County Judge Dismissed From Lawsuit Involving Dispute Over Shooting Range on a Guardianship-Estate Property

July 12, 2022 | Client Results

The Eleventh Court of Appeals on April 28, 2022, ruled in favor of Jackson Walker’s client Scurry County Judge Dan Hicks and fellow appellee Pam Browning in a lawsuit involving property, a sports shooting range, and a guardianship.

The underlying dispute in the case arose from a guardianship that has existed since the 1980s in Scurry County for the benefit of Stacy James Browning. His estate acquired property that subsequently were leased for a sports shooting range starting in 2009. After the appellants in the case acquired nearby property in 2017, a fight started about the gun range, and the appellants claimed that bullets were constantly flying into their property and created an unsafe environment. In 2019, the appellants wrote to Scurry County Judge Dan Hicks claiming that the guardianship was being mismanaged and that it was dangerous to both Stacy Browning and the nearby property owners for the guardianship property to be leased as a gun range. Judge Hicks, in his judicial capacity, responded to the appellants and said he was looking into the issue. Nothing further was done by the appellants at that time.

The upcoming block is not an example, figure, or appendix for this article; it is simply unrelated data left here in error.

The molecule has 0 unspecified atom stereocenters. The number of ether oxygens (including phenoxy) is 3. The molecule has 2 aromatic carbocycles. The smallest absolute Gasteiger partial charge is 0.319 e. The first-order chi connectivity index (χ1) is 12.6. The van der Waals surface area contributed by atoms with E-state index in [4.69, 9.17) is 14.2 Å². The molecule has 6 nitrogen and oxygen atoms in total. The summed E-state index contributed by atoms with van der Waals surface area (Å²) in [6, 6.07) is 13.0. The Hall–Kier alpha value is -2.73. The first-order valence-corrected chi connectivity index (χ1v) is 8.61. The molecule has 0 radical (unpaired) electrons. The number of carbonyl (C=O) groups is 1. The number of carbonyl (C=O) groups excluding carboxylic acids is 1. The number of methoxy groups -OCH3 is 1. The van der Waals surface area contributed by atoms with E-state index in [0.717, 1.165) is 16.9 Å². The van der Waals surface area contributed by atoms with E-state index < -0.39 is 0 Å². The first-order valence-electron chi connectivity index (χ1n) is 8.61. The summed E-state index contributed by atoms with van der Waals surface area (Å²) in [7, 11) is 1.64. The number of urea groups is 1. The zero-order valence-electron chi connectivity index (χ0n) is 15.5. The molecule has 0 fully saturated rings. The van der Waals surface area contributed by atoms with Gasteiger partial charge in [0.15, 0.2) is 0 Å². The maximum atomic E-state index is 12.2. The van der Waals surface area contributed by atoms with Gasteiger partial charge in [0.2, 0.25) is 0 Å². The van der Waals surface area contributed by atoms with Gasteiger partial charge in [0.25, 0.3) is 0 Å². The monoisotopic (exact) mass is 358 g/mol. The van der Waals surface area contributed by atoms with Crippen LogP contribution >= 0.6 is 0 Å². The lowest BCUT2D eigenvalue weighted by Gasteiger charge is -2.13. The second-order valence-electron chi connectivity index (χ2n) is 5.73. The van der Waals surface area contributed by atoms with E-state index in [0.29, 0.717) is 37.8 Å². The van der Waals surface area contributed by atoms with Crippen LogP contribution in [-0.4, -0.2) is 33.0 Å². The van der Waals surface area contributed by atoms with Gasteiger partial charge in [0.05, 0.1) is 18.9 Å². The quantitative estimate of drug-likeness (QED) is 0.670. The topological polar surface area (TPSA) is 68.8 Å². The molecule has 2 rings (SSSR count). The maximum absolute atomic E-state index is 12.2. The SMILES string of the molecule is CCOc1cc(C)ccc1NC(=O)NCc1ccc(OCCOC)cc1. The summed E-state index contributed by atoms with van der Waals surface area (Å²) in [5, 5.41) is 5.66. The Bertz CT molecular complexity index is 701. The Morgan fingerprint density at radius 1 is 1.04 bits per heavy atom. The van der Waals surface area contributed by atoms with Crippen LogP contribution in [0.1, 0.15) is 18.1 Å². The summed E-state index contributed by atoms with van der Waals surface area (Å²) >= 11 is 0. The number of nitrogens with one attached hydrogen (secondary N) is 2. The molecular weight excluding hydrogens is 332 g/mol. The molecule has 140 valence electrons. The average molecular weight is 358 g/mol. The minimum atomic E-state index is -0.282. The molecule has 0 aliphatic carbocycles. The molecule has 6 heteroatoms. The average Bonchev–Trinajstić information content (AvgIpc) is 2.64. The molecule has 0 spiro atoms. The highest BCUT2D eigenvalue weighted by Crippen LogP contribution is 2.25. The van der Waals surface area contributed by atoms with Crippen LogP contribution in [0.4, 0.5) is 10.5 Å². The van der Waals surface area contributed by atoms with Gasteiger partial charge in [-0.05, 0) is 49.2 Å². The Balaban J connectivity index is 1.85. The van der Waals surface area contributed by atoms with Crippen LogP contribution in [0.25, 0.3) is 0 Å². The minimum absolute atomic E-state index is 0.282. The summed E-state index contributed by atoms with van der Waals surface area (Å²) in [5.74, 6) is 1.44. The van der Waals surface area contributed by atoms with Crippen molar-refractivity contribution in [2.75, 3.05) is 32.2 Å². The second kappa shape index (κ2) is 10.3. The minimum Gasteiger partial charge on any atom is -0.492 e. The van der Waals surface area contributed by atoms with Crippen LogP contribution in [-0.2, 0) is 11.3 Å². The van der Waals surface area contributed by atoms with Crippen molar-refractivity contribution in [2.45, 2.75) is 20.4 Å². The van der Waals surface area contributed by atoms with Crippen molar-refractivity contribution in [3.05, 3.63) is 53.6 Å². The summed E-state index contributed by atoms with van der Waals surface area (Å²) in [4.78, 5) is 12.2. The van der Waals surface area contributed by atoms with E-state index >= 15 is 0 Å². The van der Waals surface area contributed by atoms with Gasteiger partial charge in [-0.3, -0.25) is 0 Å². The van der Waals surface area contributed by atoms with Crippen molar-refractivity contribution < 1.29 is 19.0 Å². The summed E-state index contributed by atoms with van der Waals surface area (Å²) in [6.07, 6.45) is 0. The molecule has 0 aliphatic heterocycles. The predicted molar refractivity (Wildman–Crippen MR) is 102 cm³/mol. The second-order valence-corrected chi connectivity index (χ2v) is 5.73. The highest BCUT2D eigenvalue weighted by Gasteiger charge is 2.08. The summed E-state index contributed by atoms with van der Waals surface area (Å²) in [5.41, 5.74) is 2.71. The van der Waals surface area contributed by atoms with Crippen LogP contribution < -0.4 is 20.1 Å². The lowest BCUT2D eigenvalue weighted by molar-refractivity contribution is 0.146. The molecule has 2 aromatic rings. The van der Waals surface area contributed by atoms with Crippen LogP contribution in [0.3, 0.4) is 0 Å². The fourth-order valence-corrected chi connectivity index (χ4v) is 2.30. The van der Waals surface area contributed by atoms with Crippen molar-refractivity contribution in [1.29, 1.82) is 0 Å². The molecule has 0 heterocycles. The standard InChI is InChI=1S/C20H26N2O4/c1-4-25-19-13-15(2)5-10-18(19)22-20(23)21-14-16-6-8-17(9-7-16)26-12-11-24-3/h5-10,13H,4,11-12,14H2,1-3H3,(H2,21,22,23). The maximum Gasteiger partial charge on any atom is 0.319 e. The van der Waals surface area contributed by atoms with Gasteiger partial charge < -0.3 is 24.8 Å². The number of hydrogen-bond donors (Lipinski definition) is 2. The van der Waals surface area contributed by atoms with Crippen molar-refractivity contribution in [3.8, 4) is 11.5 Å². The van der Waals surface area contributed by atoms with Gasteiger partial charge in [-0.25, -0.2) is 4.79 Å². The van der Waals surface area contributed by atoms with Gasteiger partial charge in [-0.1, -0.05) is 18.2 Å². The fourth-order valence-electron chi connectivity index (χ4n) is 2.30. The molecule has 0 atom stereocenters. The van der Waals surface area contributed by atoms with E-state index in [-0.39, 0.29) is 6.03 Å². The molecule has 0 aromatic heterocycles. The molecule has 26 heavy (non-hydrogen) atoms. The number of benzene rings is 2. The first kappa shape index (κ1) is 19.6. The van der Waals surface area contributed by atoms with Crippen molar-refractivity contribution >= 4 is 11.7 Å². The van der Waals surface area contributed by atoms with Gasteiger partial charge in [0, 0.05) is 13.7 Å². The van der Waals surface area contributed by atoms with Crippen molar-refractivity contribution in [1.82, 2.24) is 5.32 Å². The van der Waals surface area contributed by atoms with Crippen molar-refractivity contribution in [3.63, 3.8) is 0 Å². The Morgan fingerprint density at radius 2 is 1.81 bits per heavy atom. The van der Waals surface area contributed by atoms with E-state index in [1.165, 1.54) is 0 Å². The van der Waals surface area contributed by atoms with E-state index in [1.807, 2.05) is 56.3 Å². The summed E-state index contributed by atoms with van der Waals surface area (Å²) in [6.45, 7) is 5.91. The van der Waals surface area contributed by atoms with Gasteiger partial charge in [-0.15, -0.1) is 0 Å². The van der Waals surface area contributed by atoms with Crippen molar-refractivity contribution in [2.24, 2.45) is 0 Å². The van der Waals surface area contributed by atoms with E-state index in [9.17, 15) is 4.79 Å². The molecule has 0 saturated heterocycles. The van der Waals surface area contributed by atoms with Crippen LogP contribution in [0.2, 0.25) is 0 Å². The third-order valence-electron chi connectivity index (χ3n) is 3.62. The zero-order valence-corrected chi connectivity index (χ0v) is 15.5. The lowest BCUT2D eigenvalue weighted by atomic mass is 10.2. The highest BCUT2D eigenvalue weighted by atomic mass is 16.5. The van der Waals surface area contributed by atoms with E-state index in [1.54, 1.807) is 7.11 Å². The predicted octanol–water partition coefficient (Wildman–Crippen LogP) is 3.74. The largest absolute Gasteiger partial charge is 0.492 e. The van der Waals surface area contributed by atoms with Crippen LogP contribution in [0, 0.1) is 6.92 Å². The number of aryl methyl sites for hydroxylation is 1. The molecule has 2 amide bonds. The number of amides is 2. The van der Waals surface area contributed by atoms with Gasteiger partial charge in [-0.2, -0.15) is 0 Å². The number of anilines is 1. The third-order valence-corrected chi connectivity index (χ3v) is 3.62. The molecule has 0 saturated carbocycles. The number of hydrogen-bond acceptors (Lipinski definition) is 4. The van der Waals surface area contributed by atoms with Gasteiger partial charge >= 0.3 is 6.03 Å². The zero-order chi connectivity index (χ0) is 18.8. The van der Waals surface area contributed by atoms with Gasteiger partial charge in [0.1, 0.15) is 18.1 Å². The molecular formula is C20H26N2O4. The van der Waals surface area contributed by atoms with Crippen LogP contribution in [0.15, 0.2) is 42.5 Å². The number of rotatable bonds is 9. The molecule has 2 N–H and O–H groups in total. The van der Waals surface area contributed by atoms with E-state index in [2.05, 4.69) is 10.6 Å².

Later that year in August, the appellants filed a motion to intervene in the estate, citing safety concerns for Stacy Browning. The appellants alleged that Judge Hicks abrogated his duties as county judge by ignoring the issue. The appellants then filed a claim against Judge Hicks, alleging that he is liable for failing to perform his duties as a county judge. Judge Hicks subsequently recused himself since he is a party, and the matter was heard by Judge Ernie Armstrong.

Jackson Walker filed a plea to the jurisdiction asking the district court to dismiss Judge Hicks because all of the facts that give rise to the appellants’ claims against Judge Hicks were judicial acts that were within his judicial capacity, and he is therefore protected by judicial immunity. The trial court granted the plea to the jurisdiction, and that decision was affirmed on appeal.

Jackson Walker partners Amanda N. Crouch and Jon Mark Hogg represented Judge Hicks in the lawsuit. The case, Creekside Rural Invs. v. Hicks, was brought before the Texas Eleventh Court of Appeals on appeal from the 132nd District Court in Scurry County, Texas.

Meet JW

Founded in 1887, Jackson Walker continues to advance the world of business by helping organizations of all sizes navigate today’s increasingly complex, interconnected legal landscape. With about one-third of the Firm’s more than 450 attorneys practicing litigation, JW has one of the largest trial practices in the Southwest. To explore the Firm’s experience representing government and judicial entities in litigation, visit our Trial & Appellate Litigation page.